What Your Belly Shape Means

Published on March 15th, 2020 and Updated on June 10th, 2020

pregnant-belly-shapes

As your baby grows, so too will your belly. Factors that contribute to the size and shape of your tummy during pregnancy are your muscular structure, the position of your baby, and more. Whether or not gender plays a role in your pregnancy bump is a common question. Although it isn’t quite accurate like a gender prediction test, many people tend to believe the correlation of gender to belly shapes.

So, does your baby’s gender also contribute to your belly shape? Or is this another pervasive gender myth like pregnancy cravings and gender are related, simply due to a craving for sweets or salty foods, or even a glass of wine while pregnant? Or that mixing urine and baking soda will give insight as to whether you are having a boy or girl? 

Discover the science (and pseudoscience) behind different pregnant belly shapes and gender below.

What They Say About Belly Shape

Let’s tackle the three most common statements about pregnancy:

  1. Gender determines whether you’re carrying the pregnancy weight high or low.
  2. Gender contributes to the sheer size of your belly.
  3. Gender drives overall belly shape (whether your stomach is wide or pointed).

Are these true or myths? If they’re myths, is there any kernel of truth behind them?

Claim 1: Carrying High vs. Carrying Low

One persistent claim is carrying the weight high up on the stomach signifies a girl; carrying the weight low signifies a boy.

How does this hold up in court? Bottom line is that researchers have yet to find a causal link between gender and the positioning of the baby weight in a woman’s body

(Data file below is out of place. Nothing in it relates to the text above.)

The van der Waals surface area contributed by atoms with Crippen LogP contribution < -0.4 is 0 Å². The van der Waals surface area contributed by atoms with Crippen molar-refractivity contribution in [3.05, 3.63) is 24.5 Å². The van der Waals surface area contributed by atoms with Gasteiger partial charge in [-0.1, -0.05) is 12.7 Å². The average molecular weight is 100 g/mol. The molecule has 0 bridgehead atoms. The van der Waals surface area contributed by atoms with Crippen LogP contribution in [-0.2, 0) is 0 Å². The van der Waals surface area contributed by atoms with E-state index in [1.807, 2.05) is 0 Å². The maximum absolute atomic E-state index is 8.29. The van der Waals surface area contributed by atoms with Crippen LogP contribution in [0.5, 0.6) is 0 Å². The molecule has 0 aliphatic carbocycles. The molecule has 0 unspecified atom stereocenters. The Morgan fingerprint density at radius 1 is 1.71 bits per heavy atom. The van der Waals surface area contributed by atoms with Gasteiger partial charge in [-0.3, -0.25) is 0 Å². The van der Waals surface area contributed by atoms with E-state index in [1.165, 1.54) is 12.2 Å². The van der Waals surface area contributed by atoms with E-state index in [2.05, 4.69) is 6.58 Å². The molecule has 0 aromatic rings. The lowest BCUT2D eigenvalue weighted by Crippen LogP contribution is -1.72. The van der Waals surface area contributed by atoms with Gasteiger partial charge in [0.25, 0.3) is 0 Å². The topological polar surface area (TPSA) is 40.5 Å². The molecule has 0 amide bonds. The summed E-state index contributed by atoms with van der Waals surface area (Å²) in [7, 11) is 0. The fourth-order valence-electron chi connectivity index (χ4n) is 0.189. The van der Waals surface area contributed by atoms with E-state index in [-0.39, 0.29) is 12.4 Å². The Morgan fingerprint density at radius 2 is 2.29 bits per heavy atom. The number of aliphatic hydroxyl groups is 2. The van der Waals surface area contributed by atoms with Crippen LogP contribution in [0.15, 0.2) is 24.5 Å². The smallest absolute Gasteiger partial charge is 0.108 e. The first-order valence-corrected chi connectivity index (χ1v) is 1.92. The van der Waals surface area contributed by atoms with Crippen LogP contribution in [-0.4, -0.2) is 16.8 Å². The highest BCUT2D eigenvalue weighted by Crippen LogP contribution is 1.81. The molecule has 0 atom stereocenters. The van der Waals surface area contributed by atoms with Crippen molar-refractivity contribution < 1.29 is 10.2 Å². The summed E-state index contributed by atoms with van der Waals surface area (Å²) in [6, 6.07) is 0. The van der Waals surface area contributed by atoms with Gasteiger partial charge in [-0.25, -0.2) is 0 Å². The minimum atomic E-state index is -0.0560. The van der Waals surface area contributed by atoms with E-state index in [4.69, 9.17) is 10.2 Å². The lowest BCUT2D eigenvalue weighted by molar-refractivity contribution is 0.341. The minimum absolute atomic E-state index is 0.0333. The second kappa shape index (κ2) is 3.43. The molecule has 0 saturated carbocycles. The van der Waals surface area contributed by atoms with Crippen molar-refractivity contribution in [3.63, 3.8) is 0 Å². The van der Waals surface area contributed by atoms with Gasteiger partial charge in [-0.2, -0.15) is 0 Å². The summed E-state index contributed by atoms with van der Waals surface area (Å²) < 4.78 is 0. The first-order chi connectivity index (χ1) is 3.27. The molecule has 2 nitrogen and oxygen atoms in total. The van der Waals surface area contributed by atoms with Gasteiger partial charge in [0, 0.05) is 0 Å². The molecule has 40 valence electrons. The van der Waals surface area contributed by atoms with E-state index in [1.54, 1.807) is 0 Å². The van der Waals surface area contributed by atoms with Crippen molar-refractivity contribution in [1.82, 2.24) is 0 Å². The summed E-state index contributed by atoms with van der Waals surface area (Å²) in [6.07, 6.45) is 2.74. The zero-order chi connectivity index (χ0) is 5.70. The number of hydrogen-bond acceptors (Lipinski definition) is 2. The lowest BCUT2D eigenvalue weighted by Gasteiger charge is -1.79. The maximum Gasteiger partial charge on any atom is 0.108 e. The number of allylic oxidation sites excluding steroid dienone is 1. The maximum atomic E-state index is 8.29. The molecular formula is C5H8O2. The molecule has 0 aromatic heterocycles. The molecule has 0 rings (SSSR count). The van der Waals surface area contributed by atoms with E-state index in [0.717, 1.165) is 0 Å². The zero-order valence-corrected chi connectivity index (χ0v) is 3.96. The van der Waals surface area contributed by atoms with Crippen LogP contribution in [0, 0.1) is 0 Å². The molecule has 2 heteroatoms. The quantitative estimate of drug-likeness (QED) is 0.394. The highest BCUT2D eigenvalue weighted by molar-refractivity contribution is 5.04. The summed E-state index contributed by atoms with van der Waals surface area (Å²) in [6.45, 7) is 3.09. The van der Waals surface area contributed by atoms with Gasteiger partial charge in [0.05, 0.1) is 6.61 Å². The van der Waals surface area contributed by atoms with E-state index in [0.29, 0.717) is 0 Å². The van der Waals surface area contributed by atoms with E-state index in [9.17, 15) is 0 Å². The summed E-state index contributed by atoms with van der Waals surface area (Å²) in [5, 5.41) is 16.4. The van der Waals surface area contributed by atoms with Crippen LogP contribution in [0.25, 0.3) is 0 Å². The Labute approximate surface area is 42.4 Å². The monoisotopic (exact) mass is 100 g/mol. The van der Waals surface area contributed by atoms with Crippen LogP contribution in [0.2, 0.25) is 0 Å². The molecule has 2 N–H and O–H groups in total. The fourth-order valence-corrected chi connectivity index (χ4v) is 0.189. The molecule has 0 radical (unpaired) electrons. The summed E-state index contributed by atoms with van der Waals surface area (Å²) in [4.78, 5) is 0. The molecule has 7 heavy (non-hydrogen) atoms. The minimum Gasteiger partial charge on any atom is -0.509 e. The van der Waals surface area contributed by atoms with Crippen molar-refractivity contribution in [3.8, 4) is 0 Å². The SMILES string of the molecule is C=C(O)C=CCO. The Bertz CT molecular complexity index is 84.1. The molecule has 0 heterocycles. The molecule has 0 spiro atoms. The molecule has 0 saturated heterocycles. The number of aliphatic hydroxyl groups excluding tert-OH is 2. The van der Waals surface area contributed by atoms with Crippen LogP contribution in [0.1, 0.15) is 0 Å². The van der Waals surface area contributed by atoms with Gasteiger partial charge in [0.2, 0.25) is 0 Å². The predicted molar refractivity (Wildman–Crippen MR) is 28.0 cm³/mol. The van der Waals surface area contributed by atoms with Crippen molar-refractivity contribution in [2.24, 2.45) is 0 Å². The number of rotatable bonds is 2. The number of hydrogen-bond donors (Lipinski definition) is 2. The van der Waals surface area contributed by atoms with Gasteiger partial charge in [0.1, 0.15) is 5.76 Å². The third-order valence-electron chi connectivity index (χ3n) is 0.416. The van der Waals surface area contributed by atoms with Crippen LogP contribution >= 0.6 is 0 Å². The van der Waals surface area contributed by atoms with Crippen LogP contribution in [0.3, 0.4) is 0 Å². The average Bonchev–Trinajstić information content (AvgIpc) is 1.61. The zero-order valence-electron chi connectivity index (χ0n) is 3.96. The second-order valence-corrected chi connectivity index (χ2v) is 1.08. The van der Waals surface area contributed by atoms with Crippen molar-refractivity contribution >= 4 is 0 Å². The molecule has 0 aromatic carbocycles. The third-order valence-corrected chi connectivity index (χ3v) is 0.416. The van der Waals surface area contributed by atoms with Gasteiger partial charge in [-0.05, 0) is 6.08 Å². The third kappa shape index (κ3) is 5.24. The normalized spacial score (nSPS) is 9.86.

What The Science Says

Carrying high or low is more likely due to physical characteristics such as the skeletal and muscular structure of mum’s body. According to Dr. Kirtly Jones:

There is no fact to [this myth]. What is a fact [is] that the first pregnancy, before the abdominal wall is stretched out, tends to be visually higher. As the abdominal wall gets stretched out with each new pregnancy, the uterus appears to be carried lower, but it’s not the sex of the baby in the womb that determines this.

Before pregnancy, no two women’s abdomens are exactly alike. Once pregnant, every muscle and fiber, down to the strength of the individual abdominal muscles and the elasticity of the abdominal wall, plays a role in the shape of the baby belly. 

Similarly, your abdomen won’t be alike from pregnancy one to pregnancy two (should you have more than one), and thus, the shape won’t be the same from pregnancy one to two to three.

Where this myth came from is hard to say. Though it’s a common talking point amongst pregnancy circles, the origin is omitted. 

Claim 2: Size of The Pregnancy Belly

This claim says that if you have a boy, your bump will be larger; if you have a girl, your bump will be smaller. Basically, if you compared two pregnant women of the same height and weight, the size of their baby bump would correspond with the gender of their baby. 

This has not held up in any scientific research.

What The Science Says

If the baby’s gender could be seen by the naked eye, then gender should play a significant role in birth weight. However, according to WHO growth charts published by the CDC: 

  • Females in the 50th percentile weigh 7 lb 2oz and are roughly 49.1cm in length
  • Males in the 50th percentile weigh 7 lb 6oz and are roughly 49.9cm in length

With boy and girl babies only differing by 4 ounces and 0.8 cm, this doesn’t account for the visibly different tummy sizes of pregnant women.

Claim 3: Pointed vs. Wide Pregnancy Belly Shape

This one claims that the physical shape of a pregnant belly can be used to determine the gender of the baby. If the pregnancy bump is wide, it’s a girl; if the belly is narrow and pointed, it’s a boy. Unfortunately, again, no matter how it’s phrased—the answer to “does belly shape determine gender?” is going to be no.

What The Science Says

So, why do some women have wide pregnant bellies, and others have pointed and narrow bellies? While science doesn’t support gender theory, it does have an explanation. Two explanations, actually: